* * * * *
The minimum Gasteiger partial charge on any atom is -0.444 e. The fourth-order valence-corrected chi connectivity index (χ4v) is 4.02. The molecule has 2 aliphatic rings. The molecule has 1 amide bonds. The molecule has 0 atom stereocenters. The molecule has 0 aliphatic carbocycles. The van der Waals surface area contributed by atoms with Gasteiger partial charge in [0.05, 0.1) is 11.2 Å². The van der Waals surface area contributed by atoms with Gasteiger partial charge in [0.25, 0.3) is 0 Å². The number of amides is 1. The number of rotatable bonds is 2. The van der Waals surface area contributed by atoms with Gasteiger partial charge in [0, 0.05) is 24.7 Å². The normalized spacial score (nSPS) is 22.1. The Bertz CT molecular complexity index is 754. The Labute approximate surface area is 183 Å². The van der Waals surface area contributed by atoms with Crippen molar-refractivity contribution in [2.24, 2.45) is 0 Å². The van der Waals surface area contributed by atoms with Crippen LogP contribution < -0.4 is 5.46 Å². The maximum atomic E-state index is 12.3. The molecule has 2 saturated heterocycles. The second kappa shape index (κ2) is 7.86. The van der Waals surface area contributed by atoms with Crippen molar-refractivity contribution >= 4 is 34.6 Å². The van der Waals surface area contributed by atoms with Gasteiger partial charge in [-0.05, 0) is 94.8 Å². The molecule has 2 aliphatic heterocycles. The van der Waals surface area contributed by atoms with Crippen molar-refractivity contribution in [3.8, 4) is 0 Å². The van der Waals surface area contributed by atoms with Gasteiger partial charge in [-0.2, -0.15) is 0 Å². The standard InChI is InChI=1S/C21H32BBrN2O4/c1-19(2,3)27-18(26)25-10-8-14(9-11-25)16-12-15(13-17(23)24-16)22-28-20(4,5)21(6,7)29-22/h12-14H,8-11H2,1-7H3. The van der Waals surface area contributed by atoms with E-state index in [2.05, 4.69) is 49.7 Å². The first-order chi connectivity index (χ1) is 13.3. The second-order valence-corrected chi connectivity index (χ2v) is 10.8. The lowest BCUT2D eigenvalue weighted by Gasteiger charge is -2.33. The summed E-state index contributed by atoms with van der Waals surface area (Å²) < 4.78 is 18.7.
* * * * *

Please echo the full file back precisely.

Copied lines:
The minimum Gasteiger partial charge on any atom is -0.444 e. The fourth-order valence-corrected chi connectivity index (χ4v) is 4.02. The molecule has 2 aliphatic rings. The molecule has 1 amide bonds. The molecule has 0 atom stereocenters. The molecule has 0 aliphatic carbocycles. The van der Waals surface area contributed by atoms with Gasteiger partial charge in [0.05, 0.1) is 11.2 Å². The van der Waals surface area contributed by atoms with Gasteiger partial charge in [0.25, 0.3) is 0 Å². The number of amides is 1. The number of rotatable bonds is 2. The van der Waals surface area contributed by atoms with Gasteiger partial charge in [0, 0.05) is 24.7 Å². The normalized spacial score (nSPS) is 22.1. The Bertz CT molecular complexity index is 754. The Labute approximate surface area is 183 Å². The van der Waals surface area contributed by atoms with Crippen molar-refractivity contribution in [2.24, 2.45) is 0 Å². The van der Waals surface area contributed by atoms with Crippen LogP contribution < -0.4 is 5.46 Å². The maximum atomic E-state index is 12.3. The molecule has 2 saturated heterocycles. The second kappa shape index (κ2) is 7.86. The van der Waals surface area contributed by atoms with Crippen molar-refractivity contribution >= 4 is 34.6 Å². The van der Waals surface area contributed by atoms with Gasteiger partial charge in [-0.05, 0) is 94.8 Å². The molecule has 2 aliphatic heterocycles. The van der Waals surface area contributed by atoms with Crippen molar-refractivity contribution in [3.8, 4) is 0 Å². The van der Waals surface area contributed by atoms with Gasteiger partial charge in [-0.2, -0.15) is 0 Å². The standard InChI is InChI=1S/C21H32BBrN2O4/c1-19(2,3)27-18(26)25-10-8-14(9-11-25)16-12-15(13-17(23)24-16)22-28-20(4,5)21(6,7)29-22/h12-14H,8-11H2,1-7H3. The van der Waals surface area contributed by atoms with E-state index in [2.05, 4.69) is 49.7 Å². The first-order chi connectivity index (χ1) is 13.3. The second-order valence-corrected chi connectivity index (χ2v) is 10.8. The lowest BCUT2D eigenvalue weighted by Gasteiger charge is -2.33. The summed E-state index contributed by atoms with van der Waals surface area (Å²) < 4.78 is 18.7.